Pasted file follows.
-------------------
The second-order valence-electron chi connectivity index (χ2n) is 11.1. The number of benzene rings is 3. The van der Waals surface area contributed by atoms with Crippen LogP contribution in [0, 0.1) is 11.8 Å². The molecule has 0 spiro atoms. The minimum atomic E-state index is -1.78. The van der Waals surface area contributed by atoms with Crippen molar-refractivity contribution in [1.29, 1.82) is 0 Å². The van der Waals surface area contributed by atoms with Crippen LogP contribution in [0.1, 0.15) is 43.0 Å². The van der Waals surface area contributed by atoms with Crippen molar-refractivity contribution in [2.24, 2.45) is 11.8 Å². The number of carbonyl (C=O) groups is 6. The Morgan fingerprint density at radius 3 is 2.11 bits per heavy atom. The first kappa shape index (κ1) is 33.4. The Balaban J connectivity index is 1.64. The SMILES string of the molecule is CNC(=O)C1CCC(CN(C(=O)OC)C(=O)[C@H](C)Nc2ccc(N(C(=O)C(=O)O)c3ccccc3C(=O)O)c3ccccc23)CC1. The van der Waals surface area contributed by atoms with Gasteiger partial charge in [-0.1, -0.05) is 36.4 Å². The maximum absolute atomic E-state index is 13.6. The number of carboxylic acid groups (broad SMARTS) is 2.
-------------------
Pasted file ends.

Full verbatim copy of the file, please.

The second-order valence-electron chi connectivity index (χ2n) is 11.1. The number of benzene rings is 3. The van der Waals surface area contributed by atoms with Crippen LogP contribution in [0, 0.1) is 11.8 Å². The molecule has 0 spiro atoms. The minimum atomic E-state index is -1.78. The van der Waals surface area contributed by atoms with Crippen molar-refractivity contribution in [1.29, 1.82) is 0 Å². The van der Waals surface area contributed by atoms with Crippen LogP contribution in [0.1, 0.15) is 43.0 Å². The van der Waals surface area contributed by atoms with Crippen molar-refractivity contribution in [2.24, 2.45) is 11.8 Å². The number of carbonyl (C=O) groups is 6. The Morgan fingerprint density at radius 3 is 2.11 bits per heavy atom. The first kappa shape index (κ1) is 33.4. The Balaban J connectivity index is 1.64. The SMILES string of the molecule is CNC(=O)C1CCC(CN(C(=O)OC)C(=O)[C@H](C)Nc2ccc(N(C(=O)C(=O)O)c3ccccc3C(=O)O)c3ccccc23)CC1. The van der Waals surface area contributed by atoms with Gasteiger partial charge in [-0.1, -0.05) is 36.4 Å². The maximum absolute atomic E-state index is 13.6. The number of carboxylic acid groups (broad SMARTS) is 2.